While Heaths book is a breakthrough for NDP strategists, it has several weaknesses that shouldnt be overlooked. First and foremost, this a policy wonks read. Party apparatchiks and those who live and breathe politics will no doubt gobble it up. Others, including leftists inside and outside the party, will find the book thick with the kind of analyses and facts that could bog them down. And Heaths fluid writing style often reads like shorthand, as if every reader is equipped with a grasp of the wider context, which happens to be a prerequisite for following Heath's arguments.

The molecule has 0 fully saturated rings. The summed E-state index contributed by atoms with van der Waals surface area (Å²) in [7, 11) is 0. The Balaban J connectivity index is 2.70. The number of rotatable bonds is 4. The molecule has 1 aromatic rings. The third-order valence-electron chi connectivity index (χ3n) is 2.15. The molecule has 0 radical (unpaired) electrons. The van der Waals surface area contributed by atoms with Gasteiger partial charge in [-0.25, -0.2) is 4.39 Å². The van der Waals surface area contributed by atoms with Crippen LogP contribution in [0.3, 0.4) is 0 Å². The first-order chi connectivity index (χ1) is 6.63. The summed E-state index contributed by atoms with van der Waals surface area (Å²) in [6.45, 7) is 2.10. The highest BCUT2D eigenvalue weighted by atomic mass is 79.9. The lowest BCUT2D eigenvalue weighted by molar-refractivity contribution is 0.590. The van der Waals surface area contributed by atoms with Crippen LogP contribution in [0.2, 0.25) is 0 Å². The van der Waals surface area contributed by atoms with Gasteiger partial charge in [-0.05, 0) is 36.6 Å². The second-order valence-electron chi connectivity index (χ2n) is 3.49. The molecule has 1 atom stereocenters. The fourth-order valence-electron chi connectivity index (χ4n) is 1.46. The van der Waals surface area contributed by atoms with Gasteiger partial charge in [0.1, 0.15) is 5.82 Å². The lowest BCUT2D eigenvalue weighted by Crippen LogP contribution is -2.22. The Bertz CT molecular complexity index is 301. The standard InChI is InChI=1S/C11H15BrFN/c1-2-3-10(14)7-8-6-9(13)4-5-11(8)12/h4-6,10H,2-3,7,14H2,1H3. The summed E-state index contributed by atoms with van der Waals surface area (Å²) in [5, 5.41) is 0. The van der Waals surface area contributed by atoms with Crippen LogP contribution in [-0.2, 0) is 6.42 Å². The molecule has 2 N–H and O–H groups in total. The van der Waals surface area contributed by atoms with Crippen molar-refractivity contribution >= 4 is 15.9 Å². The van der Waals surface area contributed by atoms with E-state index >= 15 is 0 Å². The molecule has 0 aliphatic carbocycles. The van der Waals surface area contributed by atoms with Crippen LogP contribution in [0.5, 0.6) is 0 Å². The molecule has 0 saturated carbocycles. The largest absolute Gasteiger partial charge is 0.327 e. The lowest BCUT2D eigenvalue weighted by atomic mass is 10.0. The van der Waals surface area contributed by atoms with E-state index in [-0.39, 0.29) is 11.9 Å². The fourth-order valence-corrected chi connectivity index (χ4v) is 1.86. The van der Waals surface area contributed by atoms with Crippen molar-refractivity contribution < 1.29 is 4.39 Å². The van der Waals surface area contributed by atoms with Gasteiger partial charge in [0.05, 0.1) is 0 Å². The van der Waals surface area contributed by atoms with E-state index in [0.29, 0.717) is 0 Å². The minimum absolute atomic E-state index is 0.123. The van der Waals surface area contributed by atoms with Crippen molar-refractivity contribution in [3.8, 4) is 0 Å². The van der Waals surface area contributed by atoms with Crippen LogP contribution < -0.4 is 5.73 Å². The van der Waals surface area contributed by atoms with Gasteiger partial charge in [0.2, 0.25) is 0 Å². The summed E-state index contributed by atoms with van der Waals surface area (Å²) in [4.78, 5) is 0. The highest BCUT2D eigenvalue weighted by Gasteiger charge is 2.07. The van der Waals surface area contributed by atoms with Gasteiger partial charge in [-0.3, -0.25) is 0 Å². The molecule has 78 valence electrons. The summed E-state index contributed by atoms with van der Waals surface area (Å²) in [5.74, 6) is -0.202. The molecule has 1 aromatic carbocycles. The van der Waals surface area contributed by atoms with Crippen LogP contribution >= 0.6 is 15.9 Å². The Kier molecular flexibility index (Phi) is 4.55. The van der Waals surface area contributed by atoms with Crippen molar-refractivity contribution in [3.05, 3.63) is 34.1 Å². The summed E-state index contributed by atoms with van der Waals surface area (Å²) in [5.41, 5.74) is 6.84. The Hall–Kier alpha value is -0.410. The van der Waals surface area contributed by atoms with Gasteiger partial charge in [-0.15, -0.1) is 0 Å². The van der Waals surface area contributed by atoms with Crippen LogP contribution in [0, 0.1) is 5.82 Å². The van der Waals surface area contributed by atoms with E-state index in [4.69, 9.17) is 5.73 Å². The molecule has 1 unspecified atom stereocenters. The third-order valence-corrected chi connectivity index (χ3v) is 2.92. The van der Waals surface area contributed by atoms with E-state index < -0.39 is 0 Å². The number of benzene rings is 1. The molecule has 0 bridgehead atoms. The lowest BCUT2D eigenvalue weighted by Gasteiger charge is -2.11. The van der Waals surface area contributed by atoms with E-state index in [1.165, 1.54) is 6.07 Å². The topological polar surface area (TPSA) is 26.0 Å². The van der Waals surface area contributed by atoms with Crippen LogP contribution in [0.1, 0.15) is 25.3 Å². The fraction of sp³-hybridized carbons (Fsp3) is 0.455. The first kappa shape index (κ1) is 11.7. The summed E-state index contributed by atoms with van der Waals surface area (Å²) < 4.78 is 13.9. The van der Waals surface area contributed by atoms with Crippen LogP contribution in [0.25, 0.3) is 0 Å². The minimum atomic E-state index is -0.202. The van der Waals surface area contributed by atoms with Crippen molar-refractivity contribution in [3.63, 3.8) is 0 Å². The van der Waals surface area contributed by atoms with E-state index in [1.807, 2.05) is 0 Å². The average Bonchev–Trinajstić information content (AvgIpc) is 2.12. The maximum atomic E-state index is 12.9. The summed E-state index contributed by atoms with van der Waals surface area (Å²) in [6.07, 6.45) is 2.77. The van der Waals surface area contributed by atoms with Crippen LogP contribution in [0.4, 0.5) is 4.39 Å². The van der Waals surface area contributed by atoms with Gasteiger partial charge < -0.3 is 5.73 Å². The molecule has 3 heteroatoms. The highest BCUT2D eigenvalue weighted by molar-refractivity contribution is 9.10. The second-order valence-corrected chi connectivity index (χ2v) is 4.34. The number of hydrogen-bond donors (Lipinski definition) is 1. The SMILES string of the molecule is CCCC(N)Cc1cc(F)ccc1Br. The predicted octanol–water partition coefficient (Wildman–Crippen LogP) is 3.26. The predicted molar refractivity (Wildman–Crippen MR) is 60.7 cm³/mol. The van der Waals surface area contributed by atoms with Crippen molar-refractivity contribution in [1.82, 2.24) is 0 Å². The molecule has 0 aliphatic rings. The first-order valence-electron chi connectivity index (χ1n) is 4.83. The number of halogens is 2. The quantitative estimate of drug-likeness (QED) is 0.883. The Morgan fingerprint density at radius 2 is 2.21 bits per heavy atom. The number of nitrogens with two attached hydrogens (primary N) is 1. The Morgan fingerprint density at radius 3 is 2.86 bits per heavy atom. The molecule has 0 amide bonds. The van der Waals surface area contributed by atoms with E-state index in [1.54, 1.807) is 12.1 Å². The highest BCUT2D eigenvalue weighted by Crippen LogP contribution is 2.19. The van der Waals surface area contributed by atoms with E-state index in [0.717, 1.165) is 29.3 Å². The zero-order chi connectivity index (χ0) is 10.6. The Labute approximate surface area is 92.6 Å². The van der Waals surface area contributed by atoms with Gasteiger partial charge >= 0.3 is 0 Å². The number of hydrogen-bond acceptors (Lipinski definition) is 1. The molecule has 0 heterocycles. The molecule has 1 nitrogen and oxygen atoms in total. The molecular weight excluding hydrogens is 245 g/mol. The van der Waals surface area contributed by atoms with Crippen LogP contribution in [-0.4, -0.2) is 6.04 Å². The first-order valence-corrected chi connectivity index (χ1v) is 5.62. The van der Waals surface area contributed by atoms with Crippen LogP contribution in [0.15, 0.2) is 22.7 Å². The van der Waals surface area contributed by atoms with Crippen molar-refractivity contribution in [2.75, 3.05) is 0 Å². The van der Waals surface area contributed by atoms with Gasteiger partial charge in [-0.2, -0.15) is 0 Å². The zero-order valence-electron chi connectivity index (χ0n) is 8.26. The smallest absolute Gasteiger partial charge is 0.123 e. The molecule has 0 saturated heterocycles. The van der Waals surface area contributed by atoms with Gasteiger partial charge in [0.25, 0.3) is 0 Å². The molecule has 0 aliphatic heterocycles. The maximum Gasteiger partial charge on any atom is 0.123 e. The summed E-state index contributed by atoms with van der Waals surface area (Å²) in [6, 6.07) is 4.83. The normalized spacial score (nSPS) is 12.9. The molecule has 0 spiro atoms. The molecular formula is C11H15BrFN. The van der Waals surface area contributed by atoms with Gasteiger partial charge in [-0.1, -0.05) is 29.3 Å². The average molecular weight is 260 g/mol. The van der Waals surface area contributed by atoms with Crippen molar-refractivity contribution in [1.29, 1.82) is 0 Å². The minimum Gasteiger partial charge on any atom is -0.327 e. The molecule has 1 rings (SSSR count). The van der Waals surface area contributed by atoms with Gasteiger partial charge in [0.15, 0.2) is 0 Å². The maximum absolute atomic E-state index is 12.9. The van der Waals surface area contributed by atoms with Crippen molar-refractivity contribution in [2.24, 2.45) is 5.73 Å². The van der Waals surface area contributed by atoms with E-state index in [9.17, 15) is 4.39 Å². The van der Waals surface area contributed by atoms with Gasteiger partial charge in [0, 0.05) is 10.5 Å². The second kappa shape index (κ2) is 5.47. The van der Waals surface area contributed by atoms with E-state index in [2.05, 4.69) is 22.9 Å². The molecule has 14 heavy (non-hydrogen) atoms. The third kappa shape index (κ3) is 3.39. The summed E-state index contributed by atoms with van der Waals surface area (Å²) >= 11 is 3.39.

There are also aspects of political analysis with which Heath doesnt come to terms. Quebec might be Canadas most progressive province, with its antiwar sentiment and government-funded daycare, but it veers to the right with respect to issues like free trade and private health, as demonstrated by the Chaoulli Supreme Court decision and by films such as Denys Arcands Les Invasions barbares, which mocks the Quebec health system.
And just what about Canadas Afghanistan policy does Heath not like? He sounds like the typical whiny leftist, castigating Canadas involvement in a country which had a regime that poses a threat to all of the democratic and liberal values he holds dear. Says Heath: Canada seems to hop to it on multilateralism only when its American-supported multilateralism, not the broader kind that Canadians like. So, knee jerk anti-Americanism is right, regardless of the justice of the cause?